White House facing pressure from US business groups on trade with Japan

Business leaders are pressuring the White House to refuse to lower the bar for Japan on trade talks ahead of a White House meeting Friday between President Obama and Japanese Prime Minister Shinzo Abe.

Obama and Abe, who are meeting for the first time since the Japanese leader took over in December, are expected to discuss a broad range of economic issues, including Japan's entry into negotiations on an Asia-Pacific trade deal.

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The Trans-Pacific Partnership (TPP) talks involve Malaysia, Australia, Brunei, Chile, New Zealand, Peru, Singapore, Vietnam, Canada and Mexico, but Japan has long been eyed as a possible partner.

The problem is that many U.S. business groups fear including Japan would result in a less meaningful deal.

“We would be reluctant to scale back standards to bring Japan in,” John Engler, president of the Business Roundtable, told reporters on Thursday.

The fear that Japan’s inclusion would water down the agreement is acute for U.S. auto manufacturers, who have pushed to keep Japan out of the talks. They have long complained about the severe imbalance in auto trade between the two countries.

The auto companies point out that 70 percent of the $76 billion trade deficit the U.S has with Japan comes from the auto sector.

Joe Hinrichs, Ford's president of the Americas, said on Thursday that he hopes the "U.S. government will send a clear message that any future trade policies with Japan must ensure a level playing field and not come at the expense of American autoworkers."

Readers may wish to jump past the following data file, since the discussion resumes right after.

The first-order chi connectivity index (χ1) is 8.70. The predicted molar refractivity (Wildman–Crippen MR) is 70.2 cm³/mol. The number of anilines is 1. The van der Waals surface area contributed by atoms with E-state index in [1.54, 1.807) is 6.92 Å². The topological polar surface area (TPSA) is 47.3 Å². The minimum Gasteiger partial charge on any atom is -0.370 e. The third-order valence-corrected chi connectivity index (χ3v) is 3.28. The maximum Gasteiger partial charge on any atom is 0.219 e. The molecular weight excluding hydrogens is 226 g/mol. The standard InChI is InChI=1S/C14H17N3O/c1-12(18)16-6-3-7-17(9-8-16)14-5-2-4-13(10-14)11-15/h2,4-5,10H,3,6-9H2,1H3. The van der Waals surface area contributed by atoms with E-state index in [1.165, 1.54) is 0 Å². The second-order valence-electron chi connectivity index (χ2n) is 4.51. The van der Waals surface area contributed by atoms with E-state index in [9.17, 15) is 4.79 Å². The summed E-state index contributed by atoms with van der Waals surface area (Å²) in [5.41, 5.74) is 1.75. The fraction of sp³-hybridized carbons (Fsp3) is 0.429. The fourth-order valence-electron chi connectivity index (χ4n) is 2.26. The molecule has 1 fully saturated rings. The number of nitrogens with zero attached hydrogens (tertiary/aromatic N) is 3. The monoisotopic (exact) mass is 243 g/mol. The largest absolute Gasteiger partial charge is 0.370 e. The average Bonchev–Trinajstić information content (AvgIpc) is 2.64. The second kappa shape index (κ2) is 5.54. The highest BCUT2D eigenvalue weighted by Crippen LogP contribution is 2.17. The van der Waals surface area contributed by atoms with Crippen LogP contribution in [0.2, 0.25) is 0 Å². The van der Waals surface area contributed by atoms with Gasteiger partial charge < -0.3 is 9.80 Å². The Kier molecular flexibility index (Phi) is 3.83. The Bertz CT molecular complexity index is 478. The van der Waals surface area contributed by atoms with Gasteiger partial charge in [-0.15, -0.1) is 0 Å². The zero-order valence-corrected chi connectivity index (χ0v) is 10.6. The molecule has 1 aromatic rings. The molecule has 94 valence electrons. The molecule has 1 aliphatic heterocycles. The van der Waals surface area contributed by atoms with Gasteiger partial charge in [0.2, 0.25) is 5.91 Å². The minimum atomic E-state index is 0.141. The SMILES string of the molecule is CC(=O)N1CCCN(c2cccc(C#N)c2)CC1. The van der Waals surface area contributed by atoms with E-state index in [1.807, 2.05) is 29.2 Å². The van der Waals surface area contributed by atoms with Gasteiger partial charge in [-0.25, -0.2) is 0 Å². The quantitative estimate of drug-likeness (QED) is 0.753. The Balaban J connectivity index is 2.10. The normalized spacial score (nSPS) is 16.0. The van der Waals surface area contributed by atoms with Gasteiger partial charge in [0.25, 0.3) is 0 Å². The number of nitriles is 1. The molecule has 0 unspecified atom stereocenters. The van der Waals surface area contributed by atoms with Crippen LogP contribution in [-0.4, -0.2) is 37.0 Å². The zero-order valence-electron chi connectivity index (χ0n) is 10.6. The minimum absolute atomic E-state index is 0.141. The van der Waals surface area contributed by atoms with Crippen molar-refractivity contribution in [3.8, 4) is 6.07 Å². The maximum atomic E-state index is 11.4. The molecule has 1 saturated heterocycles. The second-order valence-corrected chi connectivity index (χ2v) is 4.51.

Senior Obama administration officials on Thursday suggested they would side with the business groups.

“We've made very clear from the start that addressing critical outstanding issues” including opening up its auto market "were an important precondition for considering Japan’s interest in joining TPP, and that’s been one of the subjects of consultations over the last, almost a year now,” White House trade expert Mike Froman told reporters.

“We take those concerns very seriously and are in consultations with Japan over those issues,” he said.

Froman stressed that the 11 nations in the talks have agreed to an “ambitious, high-standard, 21st-century trade agreement” and that “everything is on the table and subject to negotiation, and with a goal of a comprehensive agreement.”

“Anybody who joins TPP would be expected to sign on to that goal, as well,” Froman said.

Engler argued that the trade talks are “too far down the road” to add Japan at this time. Doing so could set back efforts to wrap up the talks this year, something that could also curtail Obama’s ambition to double U.S. exports by 2015, a promise he made in his 2010 State of the Union address.

“They are too late to this party,” Engler said of Japan.

Engler says Japan could be invited into the partnership once the terms for inclusion are set by the countries now negotiating the pact.

“One of the objectives is to get a higher standard agreement in place, and it's important to get it done, then invite Japan to come on board,” he said.